Jun 21, 2012

A Brave Step Forward

Pixar's latest film, Brave opened today and of course I had to get along and take a look. There had been a great deal of hype about this film in Australia and this was one of those rare cases when it was actually justified. Brave was more than a wee bit brilliant.

The film itself is a new step forward for the studio as they have created a film that will be taking its place alongside other myths, legends and fairy-tales that have been animated by sister company Disney.

The refreshing difference with this film is that it is clear that story is king with focus on developing strong female characters that despite being of a royal family are anything but the typical pretty in pink princess. A full synopsis of the film can be found here. The women in this film are exceptionally well crafted and it is clear that we the audience are watching their story unfold. As the first female protagonist for Pixar, Merida is a fantastic character that we are able to see grow and change throughout the course of the narrative, Merida's growth is complimented with that of her mother who also learns lessons about the priorities of life. One of the nice concepts in this film is that both central female leads compromise rather than surrendering or being defeated. Aside from the familial conflict between mother and daughter, the outside evil in the form of savage bear also has an ending that is anything but typical in this genre of animation. Brave is a film that pushes beyond the blacks and whites of good versus evil and instead delves into the greys of relationships and narrative. 

For this reason I found that the film itself was more of an adult film, this is not to say that kids won't enjoy it, but the nuances between mother and daughter and the movement towards acceptance and compromise are notions that rise above the base good versus evil paradigm of the fairytale. Comic relief is provided by the supporting characters of clansmen and slapstick is expertly executed by Merida's three brothers. I was pleased to see none of the superfluous sidekick characters that can get tiresome and in some instances have become a clearly defined afterthought.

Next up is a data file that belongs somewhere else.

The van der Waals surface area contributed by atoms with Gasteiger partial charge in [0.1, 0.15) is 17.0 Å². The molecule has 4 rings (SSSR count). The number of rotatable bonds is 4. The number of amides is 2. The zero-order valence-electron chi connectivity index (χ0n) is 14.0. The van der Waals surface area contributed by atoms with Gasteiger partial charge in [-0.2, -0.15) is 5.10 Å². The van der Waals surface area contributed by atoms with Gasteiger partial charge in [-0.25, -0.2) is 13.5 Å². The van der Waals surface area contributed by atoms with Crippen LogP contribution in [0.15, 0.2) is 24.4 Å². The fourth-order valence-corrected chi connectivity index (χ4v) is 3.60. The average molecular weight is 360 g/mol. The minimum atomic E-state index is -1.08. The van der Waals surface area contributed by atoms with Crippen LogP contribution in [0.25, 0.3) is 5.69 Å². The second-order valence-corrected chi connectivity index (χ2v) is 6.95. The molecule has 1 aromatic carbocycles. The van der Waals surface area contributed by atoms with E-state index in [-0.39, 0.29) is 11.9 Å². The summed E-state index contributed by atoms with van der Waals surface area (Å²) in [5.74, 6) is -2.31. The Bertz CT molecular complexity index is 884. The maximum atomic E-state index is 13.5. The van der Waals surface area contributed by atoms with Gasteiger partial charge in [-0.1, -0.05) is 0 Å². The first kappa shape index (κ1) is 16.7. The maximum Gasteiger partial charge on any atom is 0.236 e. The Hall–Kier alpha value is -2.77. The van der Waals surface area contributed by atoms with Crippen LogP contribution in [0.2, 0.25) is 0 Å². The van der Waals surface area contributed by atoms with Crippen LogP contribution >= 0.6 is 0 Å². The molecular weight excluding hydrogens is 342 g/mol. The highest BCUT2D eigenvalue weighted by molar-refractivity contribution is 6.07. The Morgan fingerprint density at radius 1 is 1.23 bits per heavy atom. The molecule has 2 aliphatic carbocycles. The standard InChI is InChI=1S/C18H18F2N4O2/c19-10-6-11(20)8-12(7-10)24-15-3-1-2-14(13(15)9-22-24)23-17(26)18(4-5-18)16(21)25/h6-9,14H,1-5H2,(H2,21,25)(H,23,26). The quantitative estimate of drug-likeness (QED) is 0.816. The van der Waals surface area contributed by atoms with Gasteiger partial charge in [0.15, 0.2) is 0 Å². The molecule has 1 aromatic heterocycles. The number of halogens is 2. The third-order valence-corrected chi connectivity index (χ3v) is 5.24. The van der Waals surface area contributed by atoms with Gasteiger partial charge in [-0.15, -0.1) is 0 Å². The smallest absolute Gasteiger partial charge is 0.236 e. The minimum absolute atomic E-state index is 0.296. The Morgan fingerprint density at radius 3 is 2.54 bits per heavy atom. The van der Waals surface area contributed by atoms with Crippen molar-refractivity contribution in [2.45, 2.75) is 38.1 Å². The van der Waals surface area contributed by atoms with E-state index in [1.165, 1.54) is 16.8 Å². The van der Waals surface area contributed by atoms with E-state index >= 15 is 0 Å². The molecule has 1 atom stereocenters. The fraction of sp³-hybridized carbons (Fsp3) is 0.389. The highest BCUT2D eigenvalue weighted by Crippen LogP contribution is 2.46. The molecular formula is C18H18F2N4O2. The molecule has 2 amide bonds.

Although clearly a character driven narrative, the setting of the film cannot be underestimated with the rugged Scottish highlands shaping the character that Merida is and the one that she becomes by the end of the story. There are plenty of long sweeping shots of beautiful scenery, the attention to detail and the interwoven evidence of myth-making in the environment is exceptional as one would expect from Pixar. 

The technical aspects of this film are astounding and kudos must be given to those who worked on the protagonist's flowing red locks- my mind blown. The weight of the fabric and the movement of the dresses was also a highlight (Geez I am such an animation nerd) but I did love the fact that although their dresses were fine, they were still heavy and suitable for the climate. I also loved the natural movement and the integration of the bear movements with the human characteristics of the Queen. The attention to detail on the movement and interaction with the horses was also something I didn't expect, but it was extremely good. 

Overall, Brave was a thoroughly entertaining movie that delivered. I laughed and I cried and can't wait to get back to see it again. 


  1. Good review Natalie. Had a lot of fun with this one for the first half or so, but then after that, things started to go downhill for me and it lost my focus. Usually, I love the heck out of Pixar films but this one didn’t do much for me, except give me plenty of eye-candy to gaze at.